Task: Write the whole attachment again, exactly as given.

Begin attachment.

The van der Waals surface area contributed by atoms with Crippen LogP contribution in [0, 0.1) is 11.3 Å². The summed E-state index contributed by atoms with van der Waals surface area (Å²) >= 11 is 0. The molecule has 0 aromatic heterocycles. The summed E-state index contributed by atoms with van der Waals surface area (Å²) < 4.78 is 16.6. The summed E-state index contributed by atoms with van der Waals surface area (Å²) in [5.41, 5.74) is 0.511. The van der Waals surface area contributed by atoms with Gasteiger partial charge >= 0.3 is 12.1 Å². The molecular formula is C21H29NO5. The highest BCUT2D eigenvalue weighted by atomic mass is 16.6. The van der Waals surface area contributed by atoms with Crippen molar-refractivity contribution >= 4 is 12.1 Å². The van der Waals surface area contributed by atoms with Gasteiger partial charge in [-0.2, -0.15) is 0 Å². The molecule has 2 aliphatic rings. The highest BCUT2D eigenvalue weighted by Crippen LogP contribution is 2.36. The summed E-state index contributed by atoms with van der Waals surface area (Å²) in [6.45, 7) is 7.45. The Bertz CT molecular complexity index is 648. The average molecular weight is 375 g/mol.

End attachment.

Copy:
The van der Waals surface area contributed by atoms with Crippen LogP contribution in [0, 0.1) is 11.3 Å². The summed E-state index contributed by atoms with van der Waals surface area (Å²) >= 11 is 0. The molecule has 0 aromatic heterocycles. The summed E-state index contributed by atoms with van der Waals surface area (Å²) < 4.78 is 16.6. The summed E-state index contributed by atoms with van der Waals surface area (Å²) in [5.41, 5.74) is 0.511. The van der Waals surface area contributed by atoms with Gasteiger partial charge >= 0.3 is 12.1 Å². The molecular formula is C21H29NO5. The highest BCUT2D eigenvalue weighted by atomic mass is 16.6. The van der Waals surface area contributed by atoms with Crippen molar-refractivity contribution >= 4 is 12.1 Å². The van der Waals surface area contributed by atoms with Gasteiger partial charge in [-0.2, -0.15) is 0 Å². The molecule has 2 aliphatic rings. The highest BCUT2D eigenvalue weighted by Crippen LogP contribution is 2.36. The summed E-state index contributed by atoms with van der Waals surface area (Å²) in [6.45, 7) is 7.45. The Bertz CT molecular complexity index is 648. The average molecular weight is 375 g/mol.